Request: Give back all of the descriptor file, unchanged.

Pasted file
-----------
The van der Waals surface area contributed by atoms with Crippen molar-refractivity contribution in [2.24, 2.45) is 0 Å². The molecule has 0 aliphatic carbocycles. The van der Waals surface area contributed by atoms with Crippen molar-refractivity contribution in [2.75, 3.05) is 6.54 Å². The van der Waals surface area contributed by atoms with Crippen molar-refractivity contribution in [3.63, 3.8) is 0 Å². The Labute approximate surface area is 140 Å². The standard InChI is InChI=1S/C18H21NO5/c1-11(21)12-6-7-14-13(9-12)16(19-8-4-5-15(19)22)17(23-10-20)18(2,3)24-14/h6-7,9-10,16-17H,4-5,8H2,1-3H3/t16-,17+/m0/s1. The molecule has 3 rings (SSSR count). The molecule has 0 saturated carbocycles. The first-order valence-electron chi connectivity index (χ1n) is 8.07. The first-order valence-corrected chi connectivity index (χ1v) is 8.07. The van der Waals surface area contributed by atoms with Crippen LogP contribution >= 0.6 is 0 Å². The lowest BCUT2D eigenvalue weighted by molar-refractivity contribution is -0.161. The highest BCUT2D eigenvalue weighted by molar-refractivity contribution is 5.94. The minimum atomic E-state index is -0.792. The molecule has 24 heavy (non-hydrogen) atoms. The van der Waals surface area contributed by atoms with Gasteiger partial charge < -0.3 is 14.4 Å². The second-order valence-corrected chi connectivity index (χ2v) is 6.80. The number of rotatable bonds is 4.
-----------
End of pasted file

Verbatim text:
The van der Waals surface area contributed by atoms with Crippen molar-refractivity contribution in [2.24, 2.45) is 0 Å². The molecule has 0 aliphatic carbocycles. The van der Waals surface area contributed by atoms with Crippen molar-refractivity contribution in [2.75, 3.05) is 6.54 Å². The van der Waals surface area contributed by atoms with Crippen molar-refractivity contribution in [3.63, 3.8) is 0 Å². The Labute approximate surface area is 140 Å². The standard InChI is InChI=1S/C18H21NO5/c1-11(21)12-6-7-14-13(9-12)16(19-8-4-5-15(19)22)17(23-10-20)18(2,3)24-14/h6-7,9-10,16-17H,4-5,8H2,1-3H3/t16-,17+/m0/s1. The molecule has 3 rings (SSSR count). The molecule has 0 saturated carbocycles. The first-order valence-electron chi connectivity index (χ1n) is 8.07. The first-order valence-corrected chi connectivity index (χ1v) is 8.07. The van der Waals surface area contributed by atoms with Crippen LogP contribution >= 0.6 is 0 Å². The lowest BCUT2D eigenvalue weighted by molar-refractivity contribution is -0.161. The highest BCUT2D eigenvalue weighted by molar-refractivity contribution is 5.94. The minimum atomic E-state index is -0.792. The molecule has 24 heavy (non-hydrogen) atoms. The van der Waals surface area contributed by atoms with Gasteiger partial charge < -0.3 is 14.4 Å². The second-order valence-corrected chi connectivity index (χ2v) is 6.80. The number of rotatable bonds is 4.